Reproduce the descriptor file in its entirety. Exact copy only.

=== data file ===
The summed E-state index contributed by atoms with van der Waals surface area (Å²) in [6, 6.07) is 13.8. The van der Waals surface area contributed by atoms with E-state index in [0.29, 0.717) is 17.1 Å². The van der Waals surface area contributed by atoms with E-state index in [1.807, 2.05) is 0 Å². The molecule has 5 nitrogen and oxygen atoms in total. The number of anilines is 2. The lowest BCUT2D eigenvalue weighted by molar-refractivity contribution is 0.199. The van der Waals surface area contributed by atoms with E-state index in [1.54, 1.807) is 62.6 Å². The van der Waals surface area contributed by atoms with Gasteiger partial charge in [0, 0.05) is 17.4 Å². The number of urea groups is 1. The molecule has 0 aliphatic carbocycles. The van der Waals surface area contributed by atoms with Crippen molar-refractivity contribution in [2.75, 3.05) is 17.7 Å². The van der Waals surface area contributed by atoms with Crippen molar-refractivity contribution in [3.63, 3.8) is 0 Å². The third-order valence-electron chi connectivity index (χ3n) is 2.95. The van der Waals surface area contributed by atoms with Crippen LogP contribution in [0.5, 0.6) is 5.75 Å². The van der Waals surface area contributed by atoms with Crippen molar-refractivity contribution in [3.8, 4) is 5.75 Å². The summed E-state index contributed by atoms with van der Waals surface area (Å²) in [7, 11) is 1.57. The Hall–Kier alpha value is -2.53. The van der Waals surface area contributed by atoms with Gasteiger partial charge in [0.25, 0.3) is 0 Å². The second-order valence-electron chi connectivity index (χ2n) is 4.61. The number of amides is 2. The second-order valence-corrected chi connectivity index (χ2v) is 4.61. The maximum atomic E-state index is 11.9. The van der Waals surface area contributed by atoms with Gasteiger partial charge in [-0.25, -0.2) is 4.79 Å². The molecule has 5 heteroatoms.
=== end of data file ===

The summed E-state index contributed by atoms with van der Waals surface area (Å²) in [6, 6.07) is 13.8. The van der Waals surface area contributed by atoms with E-state index in [0.29, 0.717) is 17.1 Å². The van der Waals surface area contributed by atoms with E-state index in [1.807, 2.05) is 0 Å². The molecule has 5 nitrogen and oxygen atoms in total. The number of anilines is 2. The lowest BCUT2D eigenvalue weighted by molar-refractivity contribution is 0.199. The van der Waals surface area contributed by atoms with E-state index in [1.54, 1.807) is 62.6 Å². The van der Waals surface area contributed by atoms with Gasteiger partial charge in [0, 0.05) is 17.4 Å². The number of urea groups is 1. The molecule has 0 aliphatic carbocycles. The van der Waals surface area contributed by atoms with Crippen molar-refractivity contribution in [2.75, 3.05) is 17.7 Å². The van der Waals surface area contributed by atoms with Crippen molar-refractivity contribution in [3.63, 3.8) is 0 Å². The third-order valence-electron chi connectivity index (χ3n) is 2.95. The van der Waals surface area contributed by atoms with Crippen LogP contribution in [0.5, 0.6) is 5.75 Å². The van der Waals surface area contributed by atoms with Crippen molar-refractivity contribution in [3.8, 4) is 5.75 Å². The summed E-state index contributed by atoms with van der Waals surface area (Å²) in [7, 11) is 1.57. The Hall–Kier alpha value is -2.53. The van der Waals surface area contributed by atoms with Gasteiger partial charge in [0.25, 0.3) is 0 Å². The second-order valence-electron chi connectivity index (χ2n) is 4.61. The number of amides is 2. The second-order valence-corrected chi connectivity index (χ2v) is 4.61. The maximum atomic E-state index is 11.9. The van der Waals surface area contributed by atoms with Gasteiger partial charge in [-0.25, -0.2) is 4.79 Å². The molecule has 5 heteroatoms.